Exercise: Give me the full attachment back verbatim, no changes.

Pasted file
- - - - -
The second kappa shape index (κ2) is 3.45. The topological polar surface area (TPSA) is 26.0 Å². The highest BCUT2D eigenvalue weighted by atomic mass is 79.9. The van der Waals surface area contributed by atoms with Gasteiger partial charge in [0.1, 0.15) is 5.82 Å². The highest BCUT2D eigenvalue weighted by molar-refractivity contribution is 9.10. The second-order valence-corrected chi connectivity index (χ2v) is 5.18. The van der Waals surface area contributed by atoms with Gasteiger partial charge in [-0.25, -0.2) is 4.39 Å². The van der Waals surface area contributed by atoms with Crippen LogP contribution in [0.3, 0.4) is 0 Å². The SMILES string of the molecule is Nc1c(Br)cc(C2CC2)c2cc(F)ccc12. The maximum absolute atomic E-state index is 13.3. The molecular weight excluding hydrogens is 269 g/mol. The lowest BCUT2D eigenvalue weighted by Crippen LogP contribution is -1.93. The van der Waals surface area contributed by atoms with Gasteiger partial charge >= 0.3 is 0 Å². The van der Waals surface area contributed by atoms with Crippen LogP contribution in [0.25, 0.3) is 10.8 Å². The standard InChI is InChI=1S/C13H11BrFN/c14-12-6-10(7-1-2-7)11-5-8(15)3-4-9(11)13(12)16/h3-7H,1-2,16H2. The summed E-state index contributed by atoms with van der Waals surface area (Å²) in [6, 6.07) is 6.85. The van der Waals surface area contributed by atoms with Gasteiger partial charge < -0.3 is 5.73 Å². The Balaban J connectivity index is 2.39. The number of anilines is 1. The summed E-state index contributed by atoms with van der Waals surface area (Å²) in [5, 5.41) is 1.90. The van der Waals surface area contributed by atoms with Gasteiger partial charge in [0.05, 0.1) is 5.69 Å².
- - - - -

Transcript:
The second kappa shape index (κ2) is 3.45. The topological polar surface area (TPSA) is 26.0 Å². The highest BCUT2D eigenvalue weighted by atomic mass is 79.9. The van der Waals surface area contributed by atoms with Gasteiger partial charge in [0.1, 0.15) is 5.82 Å². The highest BCUT2D eigenvalue weighted by molar-refractivity contribution is 9.10. The second-order valence-corrected chi connectivity index (χ2v) is 5.18. The van der Waals surface area contributed by atoms with Gasteiger partial charge in [-0.25, -0.2) is 4.39 Å². The van der Waals surface area contributed by atoms with Crippen LogP contribution in [0.3, 0.4) is 0 Å². The SMILES string of the molecule is Nc1c(Br)cc(C2CC2)c2cc(F)ccc12. The maximum absolute atomic E-state index is 13.3. The molecular weight excluding hydrogens is 269 g/mol. The lowest BCUT2D eigenvalue weighted by Crippen LogP contribution is -1.93. The van der Waals surface area contributed by atoms with Gasteiger partial charge >= 0.3 is 0 Å². The van der Waals surface area contributed by atoms with Crippen LogP contribution in [0.25, 0.3) is 10.8 Å². The standard InChI is InChI=1S/C13H11BrFN/c14-12-6-10(7-1-2-7)11-5-8(15)3-4-9(11)13(12)16/h3-7H,1-2,16H2. The summed E-state index contributed by atoms with van der Waals surface area (Å²) in [6, 6.07) is 6.85. The van der Waals surface area contributed by atoms with Gasteiger partial charge < -0.3 is 5.73 Å². The Balaban J connectivity index is 2.39. The number of anilines is 1. The summed E-state index contributed by atoms with van der Waals surface area (Å²) in [5, 5.41) is 1.90. The van der Waals surface area contributed by atoms with Gasteiger partial charge in [0.05, 0.1) is 5.69 Å².